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5.1: Midsegments

Difficulty Level: At Grade Created by: CK-12

Learning Objectives

  • Define midsegment.
  • Use the Midsegment Theorem.

Review Queue

Find the midpoint between the given points.

  1. (-4, 1) and (6, 7)
  2. (5, -3) and (11, 5)
  3. Find the equation of the line between (-2, -3) and (-1, 1).
  4. Find the equation of the line that is parallel to the line from #3 through (2, -7).

Know What? A fractal is a repeated design using the same shape (or shapes) of different sizes. Below, is an example of the first few steps of a fractal. Draw the next figure in the pattern.

Defining Midsegment

Midsegment: A line segment that connects two midpoints of the sides of a triangle.

 \overline{DF} is the midsegment between  \overline{AB} and \overline{BC}.

The tic marks show that D and F are midpoints.

\overline{AD} \cong \overline{DB} and \overline{BF} \cong \overline{FC}

Example 1: Draw the midsegment \overline{DE} between \overline{AB} and \overline{AC} for \triangle ABC above.

Solution: Find the midpoints of \overline{AB} and \overline{AC} using your ruler. Label these points D and E. Connect them to create the midsegment.

Example 2: You now have all three midpoints of \triangle ABC. Draw in midsegment \overline{DF} and \overline{FE}.


For every triangle there are three midsegments.

Midsegments in the x-y Plane

Let’s transfer what we know about midpoints in the x-y plane to midsegments in the x-y plane. We will need to use the midpoint formula, \left ( \frac{x_1 + x_2}{2}, \frac{y_1 + y_2}{2} \right ) .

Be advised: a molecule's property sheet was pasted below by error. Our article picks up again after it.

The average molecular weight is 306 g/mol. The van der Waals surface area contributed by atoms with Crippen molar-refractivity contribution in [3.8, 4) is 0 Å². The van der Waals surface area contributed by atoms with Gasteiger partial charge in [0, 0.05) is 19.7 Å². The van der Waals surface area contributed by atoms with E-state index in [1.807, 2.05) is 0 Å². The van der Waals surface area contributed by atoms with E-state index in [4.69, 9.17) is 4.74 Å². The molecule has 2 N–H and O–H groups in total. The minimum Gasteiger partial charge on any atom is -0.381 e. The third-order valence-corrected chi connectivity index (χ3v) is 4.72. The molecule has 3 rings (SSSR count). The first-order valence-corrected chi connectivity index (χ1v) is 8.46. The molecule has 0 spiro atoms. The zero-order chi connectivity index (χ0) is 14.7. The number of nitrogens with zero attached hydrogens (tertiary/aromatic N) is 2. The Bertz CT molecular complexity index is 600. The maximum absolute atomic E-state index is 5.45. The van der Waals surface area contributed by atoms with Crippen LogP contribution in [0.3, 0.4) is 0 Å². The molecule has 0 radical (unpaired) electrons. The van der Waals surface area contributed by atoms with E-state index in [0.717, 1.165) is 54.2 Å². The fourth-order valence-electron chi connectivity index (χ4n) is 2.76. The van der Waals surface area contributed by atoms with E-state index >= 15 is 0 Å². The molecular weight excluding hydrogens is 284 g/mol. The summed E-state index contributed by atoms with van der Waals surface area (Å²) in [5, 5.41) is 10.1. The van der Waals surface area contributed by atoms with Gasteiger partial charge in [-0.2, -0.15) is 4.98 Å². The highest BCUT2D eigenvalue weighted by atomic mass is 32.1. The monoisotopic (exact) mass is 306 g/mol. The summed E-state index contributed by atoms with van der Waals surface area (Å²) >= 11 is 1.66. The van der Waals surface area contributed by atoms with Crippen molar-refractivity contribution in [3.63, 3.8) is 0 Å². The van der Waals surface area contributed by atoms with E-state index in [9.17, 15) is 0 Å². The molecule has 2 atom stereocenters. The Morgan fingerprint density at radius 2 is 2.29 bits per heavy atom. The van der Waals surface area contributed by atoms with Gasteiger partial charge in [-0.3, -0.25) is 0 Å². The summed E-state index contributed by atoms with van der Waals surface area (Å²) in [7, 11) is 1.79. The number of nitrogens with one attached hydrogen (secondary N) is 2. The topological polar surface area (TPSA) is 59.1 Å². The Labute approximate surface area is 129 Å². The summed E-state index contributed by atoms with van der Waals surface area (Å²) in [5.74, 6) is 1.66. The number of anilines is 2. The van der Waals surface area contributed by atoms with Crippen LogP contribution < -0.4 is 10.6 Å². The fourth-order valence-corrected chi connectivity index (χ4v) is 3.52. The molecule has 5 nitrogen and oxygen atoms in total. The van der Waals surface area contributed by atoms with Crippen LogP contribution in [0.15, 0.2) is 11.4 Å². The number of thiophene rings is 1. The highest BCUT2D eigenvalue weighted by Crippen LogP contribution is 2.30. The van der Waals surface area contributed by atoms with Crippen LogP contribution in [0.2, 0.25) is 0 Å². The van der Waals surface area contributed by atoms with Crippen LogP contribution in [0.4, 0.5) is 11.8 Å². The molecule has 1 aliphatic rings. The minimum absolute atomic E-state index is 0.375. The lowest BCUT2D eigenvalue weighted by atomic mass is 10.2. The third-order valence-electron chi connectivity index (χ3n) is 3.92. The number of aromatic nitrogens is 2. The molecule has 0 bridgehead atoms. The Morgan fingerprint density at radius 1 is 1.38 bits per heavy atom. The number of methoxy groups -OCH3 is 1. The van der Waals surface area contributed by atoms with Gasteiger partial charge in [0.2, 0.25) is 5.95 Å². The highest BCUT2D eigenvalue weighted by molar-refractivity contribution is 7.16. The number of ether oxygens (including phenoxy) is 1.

Example 3: The vertices of \triangle LMN are L(4, 5), \ M(-2, -7) and N(-8, 3). Find the midpoints of all three sides, label them O, \ P and Q. Then, graph the triangle, plot the midpoints and draw the midsegments.

Solution: Use the midpoint formula 3 times to find all the midpoints.

L and M = \left ( \frac{4 + (-2)}{2}, \frac{5 + (-7)}{2} \right ) = (1, -1) point O

M and N = \left ( \frac{-2 + (-8)}{2}, \frac{-7 + 3}{2} \right ) = (-5, -2) , point P

L and N = \left ( \frac{4 + (-8)}{2}, \frac{5 + 3}{2} \right ) = (-2, 4), point Q

The graph is to the right.

Example 4: Find the slopes of \overline{NM} and \overline{QO}.

Solution: The slope of \overline{NM} is \frac{-7-3}{-2-(-8)} = \frac{-10}{6} = - \frac{5}{3}. The slope of \overline{QO} is \frac{-1-4}{1-(-2)} = - \frac{5}{3}.

From this we can conclude that \overline{NM} \| \overline{QO}. If we were to find the slopes of the other sides and midsegments, we would find \overline{LM} \| \overline{QP} and \overline{NL} \| \overline{PO}.

Example 5: Find NM and QO.

Solution: Now, we need to find the lengths of \overline{NM} and \overline{QO}. Use the distance formula.

NM &= \sqrt{(-7 -3)^2 + (-2 - (-8))^2} = \sqrt{(-10)^2 + 6^2} = \sqrt{100 + 36} = \sqrt{136} \approx 11.66\\QO &= \sqrt{(1 - (-2))^2 + (-1 - 4)^2} = \sqrt{3^2 + (-5)^2} = \sqrt{9 + 25} = \sqrt{34} \approx 5.83

From this we can conclude that QO is half of NM. If we were to find the lengths of the other sides and midsegments, we would find that OP is half of NL and QP is half of LM.

The Midsegment Theorem

The conclusions drawn in Examples 4 and 5 can be combined into the Midsegment Theorem.

Midsegment Theorem: The midsegment of a triangle is half the length of the side it is parallel to.

If \overline{DF} is a midsegment of \triangle ABC, then DF = \frac{1}{2} AC = AE = EC and \overline{DF} \| \overline{AC}.

Example 6a: Mark all the congruent segments on \triangle ABC with midpoints D, \ E, and F.

Solution: Drawing in all three midsegments, we have:

Also, this means the four triangles are congruent by SSS.

Example 6b: Mark all the parallel lines on \triangle ABC, with midpoints D, \ E, and F.


To play with the properties of midsegments, go to http://www.mathopenref.com/trianglemidsegment.html.